Learning Spanish

‘You can’t help me with my homework Mummy, you don’t know Spanish!’
And with these words my eldest daughter threw down the gauntlet challenging me to do something to improve my Spanish. 
The six-going-on-13-year-old now has homework every weekend which, after some cajoling, she sits down and does beside her father. But when I tried to persuade her to do some before Sunday evening, so we could forget about it and enjoy the weekend, this was the response I got.
As her father and I speak to each other in English it has been great for the children as they get Spanish at school and plenty of English at home, meaning success on the bilingual front. However, and as my mother-in-law would doubtless agree, it has been no good whatsoever for my Spanish. We also have English TV, which I couldn’t live without, but that too means I’m not so immersed in Spanish. I always thought that by just living here I would pick it up. Now I see I have rather plateaued and as nobody corrects me I fear I shall continue to make the same mistakes forever.
I can see myself in my 80s just like my French grandfather; he never lost his accent in 60-odd years of living in England, something which his grandchildren found quite entertaining and used to have great fun doing wicked impressions of him.
I have tried on several occasions to join classes, but here in Huesca there are only classes for absolute beginners, not for improving language skills. I have also tried language exchanges, which work well for a while but have seem to fizzle out.
So my latest plan is reading. I have just finished my first book in Spanish, something I have actually found much easier than I had expected, and has been rather a revelation. There are lots of words which, seeing them written down, make much more sense now, especially those words which I always imagined were spelt with a ‘b’ but are actually spelt with a ‘v’. The key, however, is to chose a book that’s not too heavy and on a subject which you find interesting. It’s a great excuse to indulge in the most trashy of novels, which would most likely normally be shunned your self-improving sub-conscience. But now, you can read them, they’re helping your Spanish!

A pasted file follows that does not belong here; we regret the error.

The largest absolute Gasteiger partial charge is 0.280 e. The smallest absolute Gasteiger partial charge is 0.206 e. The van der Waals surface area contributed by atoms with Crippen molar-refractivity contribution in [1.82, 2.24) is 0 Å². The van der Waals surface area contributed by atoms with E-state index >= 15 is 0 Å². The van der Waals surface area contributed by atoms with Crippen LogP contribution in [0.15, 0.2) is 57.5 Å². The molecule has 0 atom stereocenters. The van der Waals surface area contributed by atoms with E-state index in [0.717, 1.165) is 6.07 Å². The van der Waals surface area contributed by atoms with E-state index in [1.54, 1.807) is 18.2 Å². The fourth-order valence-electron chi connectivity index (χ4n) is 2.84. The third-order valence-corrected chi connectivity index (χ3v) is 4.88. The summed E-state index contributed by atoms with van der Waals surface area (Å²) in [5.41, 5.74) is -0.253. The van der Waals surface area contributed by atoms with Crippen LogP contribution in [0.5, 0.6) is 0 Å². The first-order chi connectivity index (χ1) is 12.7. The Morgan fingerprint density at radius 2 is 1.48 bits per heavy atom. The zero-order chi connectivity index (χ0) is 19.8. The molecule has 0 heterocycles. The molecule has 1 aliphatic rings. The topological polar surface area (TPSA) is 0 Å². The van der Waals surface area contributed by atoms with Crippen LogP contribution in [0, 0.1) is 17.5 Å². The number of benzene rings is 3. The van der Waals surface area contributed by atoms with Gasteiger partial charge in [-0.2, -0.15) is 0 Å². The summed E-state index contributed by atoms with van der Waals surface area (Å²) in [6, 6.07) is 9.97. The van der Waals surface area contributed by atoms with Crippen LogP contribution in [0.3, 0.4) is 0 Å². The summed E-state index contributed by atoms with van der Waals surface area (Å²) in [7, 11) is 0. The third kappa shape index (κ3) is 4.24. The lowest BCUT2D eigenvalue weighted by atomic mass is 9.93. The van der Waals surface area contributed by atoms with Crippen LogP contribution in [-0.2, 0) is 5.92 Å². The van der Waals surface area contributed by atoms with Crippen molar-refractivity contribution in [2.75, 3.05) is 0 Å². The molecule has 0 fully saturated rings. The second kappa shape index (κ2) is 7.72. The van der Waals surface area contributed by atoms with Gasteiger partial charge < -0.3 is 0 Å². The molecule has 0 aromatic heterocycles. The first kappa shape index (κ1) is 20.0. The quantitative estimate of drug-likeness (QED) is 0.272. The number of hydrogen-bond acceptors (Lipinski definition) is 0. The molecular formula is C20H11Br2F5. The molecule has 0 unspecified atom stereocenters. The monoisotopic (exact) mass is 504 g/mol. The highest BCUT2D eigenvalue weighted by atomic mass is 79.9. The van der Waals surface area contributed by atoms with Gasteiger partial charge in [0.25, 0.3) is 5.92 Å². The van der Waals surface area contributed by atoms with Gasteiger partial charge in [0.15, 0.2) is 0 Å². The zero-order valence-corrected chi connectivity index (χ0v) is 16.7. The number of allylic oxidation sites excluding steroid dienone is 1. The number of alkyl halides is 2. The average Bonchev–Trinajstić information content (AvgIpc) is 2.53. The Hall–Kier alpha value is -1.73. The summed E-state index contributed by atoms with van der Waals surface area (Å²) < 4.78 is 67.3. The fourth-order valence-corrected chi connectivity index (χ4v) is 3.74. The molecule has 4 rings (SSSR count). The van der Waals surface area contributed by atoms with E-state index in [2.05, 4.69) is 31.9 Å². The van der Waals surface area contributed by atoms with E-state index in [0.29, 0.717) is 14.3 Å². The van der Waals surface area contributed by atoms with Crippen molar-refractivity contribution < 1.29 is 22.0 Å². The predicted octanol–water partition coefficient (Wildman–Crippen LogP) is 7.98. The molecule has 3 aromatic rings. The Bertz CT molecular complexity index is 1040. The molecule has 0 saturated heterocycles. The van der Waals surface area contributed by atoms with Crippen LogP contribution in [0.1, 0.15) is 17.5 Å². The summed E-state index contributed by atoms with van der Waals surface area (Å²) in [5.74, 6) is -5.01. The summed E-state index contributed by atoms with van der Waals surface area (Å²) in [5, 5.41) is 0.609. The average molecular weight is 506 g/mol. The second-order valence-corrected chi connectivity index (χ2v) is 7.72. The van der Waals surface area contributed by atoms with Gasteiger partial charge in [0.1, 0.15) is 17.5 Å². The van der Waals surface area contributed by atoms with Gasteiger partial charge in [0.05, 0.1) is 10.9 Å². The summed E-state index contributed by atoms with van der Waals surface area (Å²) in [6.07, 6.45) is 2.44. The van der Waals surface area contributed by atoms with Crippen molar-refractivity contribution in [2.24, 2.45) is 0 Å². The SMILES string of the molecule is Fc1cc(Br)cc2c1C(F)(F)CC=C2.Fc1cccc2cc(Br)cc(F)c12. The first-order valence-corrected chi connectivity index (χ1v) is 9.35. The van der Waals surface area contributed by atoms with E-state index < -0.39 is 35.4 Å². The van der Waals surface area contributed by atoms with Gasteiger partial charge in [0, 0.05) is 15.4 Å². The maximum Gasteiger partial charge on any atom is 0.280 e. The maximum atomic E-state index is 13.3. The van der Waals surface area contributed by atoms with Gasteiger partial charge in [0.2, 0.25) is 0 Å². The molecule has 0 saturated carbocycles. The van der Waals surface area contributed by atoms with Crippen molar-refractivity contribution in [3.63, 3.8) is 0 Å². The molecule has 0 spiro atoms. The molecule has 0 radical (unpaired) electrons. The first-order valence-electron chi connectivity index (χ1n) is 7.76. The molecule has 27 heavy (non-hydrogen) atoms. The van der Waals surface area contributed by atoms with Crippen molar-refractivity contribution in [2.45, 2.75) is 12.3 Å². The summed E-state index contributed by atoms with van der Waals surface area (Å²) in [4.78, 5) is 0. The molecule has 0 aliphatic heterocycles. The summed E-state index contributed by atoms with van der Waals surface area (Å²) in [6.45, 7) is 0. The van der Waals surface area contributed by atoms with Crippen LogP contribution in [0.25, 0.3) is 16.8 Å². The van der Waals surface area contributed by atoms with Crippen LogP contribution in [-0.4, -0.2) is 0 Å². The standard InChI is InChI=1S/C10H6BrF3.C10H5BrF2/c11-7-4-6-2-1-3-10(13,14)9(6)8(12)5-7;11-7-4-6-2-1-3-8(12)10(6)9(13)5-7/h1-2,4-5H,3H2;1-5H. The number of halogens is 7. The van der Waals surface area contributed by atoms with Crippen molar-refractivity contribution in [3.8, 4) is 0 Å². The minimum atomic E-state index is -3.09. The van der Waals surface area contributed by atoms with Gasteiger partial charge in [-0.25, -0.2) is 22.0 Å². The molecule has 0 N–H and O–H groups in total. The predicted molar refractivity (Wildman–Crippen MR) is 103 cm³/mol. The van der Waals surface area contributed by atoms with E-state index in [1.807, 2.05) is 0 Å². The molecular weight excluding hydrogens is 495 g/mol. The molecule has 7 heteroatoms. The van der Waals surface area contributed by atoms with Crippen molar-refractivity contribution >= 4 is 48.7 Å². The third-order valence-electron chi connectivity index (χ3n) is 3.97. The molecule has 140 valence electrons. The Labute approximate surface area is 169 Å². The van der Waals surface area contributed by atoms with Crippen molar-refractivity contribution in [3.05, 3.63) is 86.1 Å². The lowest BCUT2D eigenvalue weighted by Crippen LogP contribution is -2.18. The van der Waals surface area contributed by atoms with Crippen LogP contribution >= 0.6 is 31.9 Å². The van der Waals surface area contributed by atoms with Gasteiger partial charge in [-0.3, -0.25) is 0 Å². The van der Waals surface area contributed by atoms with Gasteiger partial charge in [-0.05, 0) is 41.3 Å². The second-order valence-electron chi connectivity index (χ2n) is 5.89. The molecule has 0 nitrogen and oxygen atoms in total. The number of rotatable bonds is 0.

Here are my tips on how to improve your Spanish:

  • If you don’t live with a Spaniard try and integrate whenever you can, attend as many events as possible. Remember that the Spanish are a sociable bunch and usually organising some kind of fiesta or gathering.
  • Watch Spanish TV from time to time, at least the news and weather
  • Read whatever you can in Spanish; books, newspapers or if you prefer, gossip magazines.
  • Carry a small notebook around and note down each new word you come across.
  • Enrol in Spanish classes if possible.
  • Arrange a language exchange, it’ll only cost you an hour of your time.
  • If you have the motivation and self-discipline, study a distance learning course at home.

 At the end of the day, accept that you’re learning as an adult and you’ll never be a native or even as good as your bilingual children, but vive la difference! Or rather ¡Que viva la diferencía!

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